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/var/log/audit.d? Use?

Discussion in 'General Discussion' started by nurseryboy, Apr 12, 2005.

  1. nurseryboy

    nurseryboy Well-Known Member

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    Hello,

    I was just wondering what the audit.d directory in /var/log is for? It is currently taking up 3.5 gigs of /var, so I'd really like to know if I can remove it or not.

    Thanks.

    Matt
     
  2. chirpy

    chirpy Well-Known Member

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    It's used by the laus application which most people never use. It also causes problems on some servers. I'd recommend removing laus and clearing down the directory:

    rpm -e laus
    rm -Rf /var/spool/audit.d/
     
  3. nurseryboy

    nurseryboy Well-Known Member

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    Ok, great. Just removed it :)

    Thank you very much.

    Matt
     
  4. Dacsoft

    Dacsoft Well-Known Member

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    Chirpy,
    What is the laus application? I have this problem on my one CentOs server. I don't mind removing it, but would like to know what I am removing.

    Never mind. A search found me many threads where you already covered this. Thank you
     
    #4 Dacsoft, Jul 22, 2005
    Last edited: Jul 22, 2005
  5. chirpy

    chirpy Well-Known Member

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  6. webignition

    webignition Well-Known Member

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    Not that I want to sound picky, but just to check - do you mean:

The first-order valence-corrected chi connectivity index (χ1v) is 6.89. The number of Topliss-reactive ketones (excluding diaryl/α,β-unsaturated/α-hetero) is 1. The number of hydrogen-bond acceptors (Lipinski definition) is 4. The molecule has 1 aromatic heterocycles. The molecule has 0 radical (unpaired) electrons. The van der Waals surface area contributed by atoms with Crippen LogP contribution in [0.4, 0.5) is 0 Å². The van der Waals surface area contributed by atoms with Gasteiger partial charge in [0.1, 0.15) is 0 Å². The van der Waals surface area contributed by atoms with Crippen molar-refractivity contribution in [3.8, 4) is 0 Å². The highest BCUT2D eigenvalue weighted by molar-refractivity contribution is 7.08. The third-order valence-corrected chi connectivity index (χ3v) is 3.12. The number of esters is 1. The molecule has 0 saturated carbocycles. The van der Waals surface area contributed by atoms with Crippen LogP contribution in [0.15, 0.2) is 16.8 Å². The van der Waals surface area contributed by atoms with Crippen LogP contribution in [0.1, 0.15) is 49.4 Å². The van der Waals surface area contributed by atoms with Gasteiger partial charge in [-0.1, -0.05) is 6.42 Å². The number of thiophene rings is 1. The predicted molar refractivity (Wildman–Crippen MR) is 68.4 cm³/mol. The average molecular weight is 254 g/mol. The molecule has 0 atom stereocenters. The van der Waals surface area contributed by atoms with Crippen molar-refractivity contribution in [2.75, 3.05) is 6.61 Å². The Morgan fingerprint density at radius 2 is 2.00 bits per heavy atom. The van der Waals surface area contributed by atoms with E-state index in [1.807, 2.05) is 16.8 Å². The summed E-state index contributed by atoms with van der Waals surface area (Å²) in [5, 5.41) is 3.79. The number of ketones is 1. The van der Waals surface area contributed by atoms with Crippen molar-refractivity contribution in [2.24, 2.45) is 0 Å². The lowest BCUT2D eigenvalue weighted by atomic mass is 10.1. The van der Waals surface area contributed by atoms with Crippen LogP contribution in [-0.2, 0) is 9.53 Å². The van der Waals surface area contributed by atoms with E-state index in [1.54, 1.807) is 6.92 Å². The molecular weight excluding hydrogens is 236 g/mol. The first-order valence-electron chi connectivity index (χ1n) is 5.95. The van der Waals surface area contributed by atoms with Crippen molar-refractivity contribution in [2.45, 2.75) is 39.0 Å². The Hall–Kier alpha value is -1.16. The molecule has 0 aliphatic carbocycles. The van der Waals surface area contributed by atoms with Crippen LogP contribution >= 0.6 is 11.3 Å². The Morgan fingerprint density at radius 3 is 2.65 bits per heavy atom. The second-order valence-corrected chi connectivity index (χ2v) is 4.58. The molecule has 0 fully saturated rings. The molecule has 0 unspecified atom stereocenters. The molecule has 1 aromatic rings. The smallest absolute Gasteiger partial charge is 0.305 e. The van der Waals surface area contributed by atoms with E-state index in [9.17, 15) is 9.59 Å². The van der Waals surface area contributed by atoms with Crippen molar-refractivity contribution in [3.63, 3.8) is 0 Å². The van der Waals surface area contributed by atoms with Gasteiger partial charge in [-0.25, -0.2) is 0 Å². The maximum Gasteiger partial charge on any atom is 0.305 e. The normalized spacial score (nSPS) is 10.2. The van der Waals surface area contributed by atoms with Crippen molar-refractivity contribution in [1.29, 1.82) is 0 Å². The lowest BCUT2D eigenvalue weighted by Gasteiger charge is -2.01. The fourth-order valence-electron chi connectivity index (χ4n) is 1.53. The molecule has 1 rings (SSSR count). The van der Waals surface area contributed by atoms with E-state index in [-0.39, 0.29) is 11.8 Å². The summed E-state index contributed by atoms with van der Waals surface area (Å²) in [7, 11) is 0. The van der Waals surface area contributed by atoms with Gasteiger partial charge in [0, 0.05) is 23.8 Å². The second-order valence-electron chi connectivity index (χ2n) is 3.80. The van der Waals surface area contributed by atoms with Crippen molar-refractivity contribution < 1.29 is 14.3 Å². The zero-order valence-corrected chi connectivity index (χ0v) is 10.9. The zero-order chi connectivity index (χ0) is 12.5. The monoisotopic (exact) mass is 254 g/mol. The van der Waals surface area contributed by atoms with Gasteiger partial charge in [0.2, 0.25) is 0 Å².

/var/log/audit.d/

    instead of:

    /var/spool/audit.d/
     
  7. chirpy

    chirpy Well-Known Member

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    Yes, you're quite correct, it should be /var/log/audit.d/
     
  8. Def

    Def Well-Known Member

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    Thanks for this Chirpy.
     
  9. Kerstin

    Kerstin Well-Known Member

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    Laus parameter ;) are unkown for me.

    I think so, the correct path is
    /var/spool/audit.d/
    and only intersted for you when the auditing system in use.
     
  10. kris1351

    kris1351 Well-Known Member

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    Hey Chirpy-

    I have one annoying server that has a Cron job somehow still running for Laus even after removal. Nothing in the /var/spool/cron or the /etc/cron* setups for laus, crond restarted, server rebooted and still I get tons of messages in the logwatch that the crond can't find the laus executions. I know it is probably sleep deprivation, but been chasing this one for a week. Any other places that cron job could hide?
     
  11. chirpy

    chirpy Well-Known Member

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    You need to:

    echo alias "char-major-10-224 off" >> /etc/modules.conf
    service crond stop
    rmmod audit
    service crond start
     
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